H/T graeme for asking a good question.
This blog features a monthly update on ocean SST averages from HadSST3 (latest is Oceans Cool Off Previous 3 Years). Graeme added this comment:
I came across this today. Can you comment as your studies seem to show the reverse! Regards, Graeme Weber
While thinking about a concise, yet complete response, I put together this post. This is how I see it, to the best of my knowledge.
The question could be paraphrased in these words: Why are there differences between various graphs that report changes in global temperatures?
The short answer is: The differences arise both from what is measured and how the measurements are processed.
For example, consider HadSST3 as one example and GISTEMP as another. All climate temperature products divide the earth surface into grid cells for analysis. This is necessary because a global average can be biased by some regions being much more heavily sampled, eg. North America or North Atlantic. HadSST takes in measurements only from cells containing ocean, while GISTEMP uses data files from NOAA GHCN v3 (meteorological stations), ERSST v5 (ocean areas), and SCAR (Antarctic stations).
Beyond this, HadSST3 is properly termed a temperature data product, while GISTEMP is a temperature reconstruction product. The distinction goes to how the product team deals with missing data. HadSST3 calculates averages each month from grid cells with sufficient samples of observations, and excludes cells with inadequate samples for the month.
GISTEMP estimates temperature values for cells lacking data by referring to cells that are observed sufficiently. The estimates are a best guess as to what temperatures would have been recorded had there been fully functional sensors operating. This process is called interpolation, resulting in a product combining observations with estimates, ie an admixture of data and guesses.
I rely on HadSST3 because I know their results are based upon observational data. I am doubtful of GISTEMP results because many studies, including some of my own, show that interpolation produces strange and unconvincing results which come to light when you look at changes in the local records themselves.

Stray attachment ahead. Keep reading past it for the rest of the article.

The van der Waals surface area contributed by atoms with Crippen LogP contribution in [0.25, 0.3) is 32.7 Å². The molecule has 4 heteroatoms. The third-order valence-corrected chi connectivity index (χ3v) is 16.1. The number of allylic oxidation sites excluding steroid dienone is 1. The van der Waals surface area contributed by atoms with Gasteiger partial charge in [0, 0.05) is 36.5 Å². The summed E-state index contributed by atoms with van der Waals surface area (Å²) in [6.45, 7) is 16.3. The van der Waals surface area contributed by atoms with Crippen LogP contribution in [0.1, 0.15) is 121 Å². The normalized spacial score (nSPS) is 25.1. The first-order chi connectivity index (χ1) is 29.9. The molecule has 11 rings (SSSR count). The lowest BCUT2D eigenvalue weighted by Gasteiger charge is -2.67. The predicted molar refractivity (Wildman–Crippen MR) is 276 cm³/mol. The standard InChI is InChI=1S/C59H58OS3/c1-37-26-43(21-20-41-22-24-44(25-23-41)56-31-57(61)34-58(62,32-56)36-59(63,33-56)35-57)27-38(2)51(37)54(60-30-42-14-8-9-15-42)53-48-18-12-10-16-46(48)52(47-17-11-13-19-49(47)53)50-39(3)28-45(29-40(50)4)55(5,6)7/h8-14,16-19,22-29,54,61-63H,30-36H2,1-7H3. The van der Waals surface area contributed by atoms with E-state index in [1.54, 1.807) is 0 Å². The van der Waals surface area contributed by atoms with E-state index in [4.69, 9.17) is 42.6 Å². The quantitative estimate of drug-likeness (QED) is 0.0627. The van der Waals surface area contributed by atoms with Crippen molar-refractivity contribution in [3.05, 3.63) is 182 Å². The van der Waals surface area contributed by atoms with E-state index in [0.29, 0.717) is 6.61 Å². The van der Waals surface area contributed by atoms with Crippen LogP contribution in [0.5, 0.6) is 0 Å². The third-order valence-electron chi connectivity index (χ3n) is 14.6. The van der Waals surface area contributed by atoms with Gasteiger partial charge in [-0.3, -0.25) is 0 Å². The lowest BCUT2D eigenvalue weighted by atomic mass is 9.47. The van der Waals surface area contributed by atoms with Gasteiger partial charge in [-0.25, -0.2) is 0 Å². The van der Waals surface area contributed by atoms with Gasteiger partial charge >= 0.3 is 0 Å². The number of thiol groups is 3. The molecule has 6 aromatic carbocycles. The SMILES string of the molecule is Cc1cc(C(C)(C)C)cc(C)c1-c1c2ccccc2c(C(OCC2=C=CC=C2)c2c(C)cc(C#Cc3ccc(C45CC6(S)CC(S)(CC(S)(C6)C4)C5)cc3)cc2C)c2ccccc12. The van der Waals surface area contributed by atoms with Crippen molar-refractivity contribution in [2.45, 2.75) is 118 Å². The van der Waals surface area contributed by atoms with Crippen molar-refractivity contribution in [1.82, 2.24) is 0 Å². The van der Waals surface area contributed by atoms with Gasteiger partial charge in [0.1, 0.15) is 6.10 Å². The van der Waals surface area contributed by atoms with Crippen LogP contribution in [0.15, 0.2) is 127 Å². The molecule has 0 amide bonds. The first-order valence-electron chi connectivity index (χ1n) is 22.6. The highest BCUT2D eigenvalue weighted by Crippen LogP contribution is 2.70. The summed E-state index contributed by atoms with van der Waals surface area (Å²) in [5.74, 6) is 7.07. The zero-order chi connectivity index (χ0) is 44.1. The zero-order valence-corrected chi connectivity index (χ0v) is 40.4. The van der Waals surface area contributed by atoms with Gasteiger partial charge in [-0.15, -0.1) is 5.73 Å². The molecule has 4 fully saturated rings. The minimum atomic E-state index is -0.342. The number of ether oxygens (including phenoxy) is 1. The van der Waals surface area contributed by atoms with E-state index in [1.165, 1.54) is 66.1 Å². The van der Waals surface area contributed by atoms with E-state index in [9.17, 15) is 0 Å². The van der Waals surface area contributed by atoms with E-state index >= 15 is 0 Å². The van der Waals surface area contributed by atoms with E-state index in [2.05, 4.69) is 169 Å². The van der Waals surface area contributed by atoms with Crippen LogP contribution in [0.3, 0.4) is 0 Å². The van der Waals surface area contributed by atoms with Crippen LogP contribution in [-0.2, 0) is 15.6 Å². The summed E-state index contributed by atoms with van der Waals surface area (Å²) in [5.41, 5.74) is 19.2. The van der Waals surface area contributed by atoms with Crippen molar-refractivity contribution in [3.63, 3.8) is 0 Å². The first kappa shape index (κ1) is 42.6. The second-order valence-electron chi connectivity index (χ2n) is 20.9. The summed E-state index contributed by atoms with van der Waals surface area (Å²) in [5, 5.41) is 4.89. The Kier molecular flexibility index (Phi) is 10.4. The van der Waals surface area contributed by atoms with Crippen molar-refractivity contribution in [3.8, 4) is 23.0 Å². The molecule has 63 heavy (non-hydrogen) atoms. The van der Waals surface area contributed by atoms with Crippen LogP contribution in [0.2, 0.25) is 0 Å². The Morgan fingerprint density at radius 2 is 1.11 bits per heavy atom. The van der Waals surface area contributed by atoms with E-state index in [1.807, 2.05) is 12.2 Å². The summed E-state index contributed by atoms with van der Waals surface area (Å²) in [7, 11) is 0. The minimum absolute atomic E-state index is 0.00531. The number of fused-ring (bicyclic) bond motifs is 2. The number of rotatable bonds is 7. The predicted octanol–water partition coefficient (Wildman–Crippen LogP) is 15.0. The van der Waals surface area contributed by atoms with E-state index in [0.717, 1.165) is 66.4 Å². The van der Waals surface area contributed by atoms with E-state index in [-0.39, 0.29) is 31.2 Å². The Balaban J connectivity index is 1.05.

One disturbing thing is that GISTEMP keeps on changing the past, and always in the direction of adding warming. What you see today differs from yesterday, and tomorrow who knows?
Roger Andrews does a thorough job analyzing the effects of adjustments upon Surface Air Temperature (SAT) datasets. His article at Energy Matters is Adjusting Measurements to Match the Models – Part 1: Surface Air Temperatures.
Another thing is that temperature patterns are altered so that places that show cooling trends on their own are converted to warming after processing.
Figure 3: Warming vs. cooling at 86 South American stations before and after BEST homogeneity adjustments This shows results from BEST, another reconstruction product demonstrating how an entire continent is presented differently by means of processing.
Then there is the problem that more and more places are showing estimates rather than observations. Years ago, Dr. McKitrick noticed that the decreasing number of stations reporting coincided with the rising GMT reports last century. Below is his graph showing the correlation between Global Mean Temperature (Average T) and the number of stations included in the global database. Source: Ross McKitrick, U of Guelph
Currently it is clear that a great many places are estimated, and it is even the case that active station records are ignored in favor of estimates.
Source: Real Climate Science
For these reasons I am skeptical of these land+ocean temperature reconstructions. HadSST3 deals with the ocean in a reasonable way, without inventing data.
When it comes to land surface stations, it is much more reasonable to compute the change derivative for each station (i.e. slope) and average the slopes as an indication of regional, national or global temperature change. This form of Temperature Trend Analysis deals with missing data in the most direct way: by putting unobserved months at a specific station on the trendline of the months that are observed at that station–no infilling, no homogenization.
Several of my studies using this approach are on this blog under the category Temperature Trend Analysis. A guideline to these resources is at Climate Compilation Part I Temperatures
The method of analysis is demonstrated by a post as Temperature Data Review Project-My Submission.which also confirms the problems noted above.
A peer-reviewed example of this way of analyzing climate temperature change is the paper Arctic temperature trends from the early nineteenth century to the present W. A. van Wijngaarden, Theoretical & Applied Climatology (2015) here
Is the globe warming or cooling?
Despite the difficulties depicting temperature changes noted above, we do observe periods of warming and cooling at different times and places. Interpreting those fluctuations is a matter of context. For example, consider GISTEMP estimated global warming in the context of the American experience of temperature change during a typical year.